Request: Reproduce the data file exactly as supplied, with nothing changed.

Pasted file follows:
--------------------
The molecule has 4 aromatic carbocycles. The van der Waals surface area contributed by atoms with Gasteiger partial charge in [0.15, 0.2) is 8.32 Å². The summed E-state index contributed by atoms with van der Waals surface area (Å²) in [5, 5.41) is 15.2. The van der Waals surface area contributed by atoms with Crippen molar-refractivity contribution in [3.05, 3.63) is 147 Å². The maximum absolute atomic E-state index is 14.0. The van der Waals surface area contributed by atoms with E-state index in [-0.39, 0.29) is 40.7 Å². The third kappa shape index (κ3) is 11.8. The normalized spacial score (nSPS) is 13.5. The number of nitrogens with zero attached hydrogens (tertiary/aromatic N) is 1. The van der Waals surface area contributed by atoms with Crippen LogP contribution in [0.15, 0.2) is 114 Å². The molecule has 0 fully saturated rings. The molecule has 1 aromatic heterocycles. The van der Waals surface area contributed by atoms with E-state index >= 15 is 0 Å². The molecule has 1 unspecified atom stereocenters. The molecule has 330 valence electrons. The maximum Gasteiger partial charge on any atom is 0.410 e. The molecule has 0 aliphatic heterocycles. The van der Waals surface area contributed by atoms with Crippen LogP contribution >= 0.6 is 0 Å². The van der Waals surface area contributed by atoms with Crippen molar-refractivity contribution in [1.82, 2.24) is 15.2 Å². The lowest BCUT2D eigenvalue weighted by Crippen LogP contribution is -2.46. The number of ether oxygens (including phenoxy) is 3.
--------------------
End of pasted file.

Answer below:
The molecule has 4 aromatic carbocycles. The van der Waals surface area contributed by atoms with Gasteiger partial charge in [0.15, 0.2) is 8.32 Å². The summed E-state index contributed by atoms with van der Waals surface area (Å²) in [5, 5.41) is 15.2. The van der Waals surface area contributed by atoms with Crippen molar-refractivity contribution in [3.05, 3.63) is 147 Å². The maximum absolute atomic E-state index is 14.0. The van der Waals surface area contributed by atoms with E-state index in [-0.39, 0.29) is 40.7 Å². The third kappa shape index (κ3) is 11.8. The normalized spacial score (nSPS) is 13.5. The number of nitrogens with zero attached hydrogens (tertiary/aromatic N) is 1. The van der Waals surface area contributed by atoms with Crippen LogP contribution in [0.15, 0.2) is 114 Å². The molecule has 0 fully saturated rings. The molecule has 1 aromatic heterocycles. The van der Waals surface area contributed by atoms with E-state index >= 15 is 0 Å². The molecule has 1 unspecified atom stereocenters. The molecule has 330 valence electrons. The maximum Gasteiger partial charge on any atom is 0.410 e. The molecule has 0 aliphatic heterocycles. The van der Waals surface area contributed by atoms with Crippen LogP contribution >= 0.6 is 0 Å². The van der Waals surface area contributed by atoms with Crippen molar-refractivity contribution in [1.82, 2.24) is 15.2 Å². The lowest BCUT2D eigenvalue weighted by Crippen LogP contribution is -2.46. The number of ether oxygens (including phenoxy) is 3.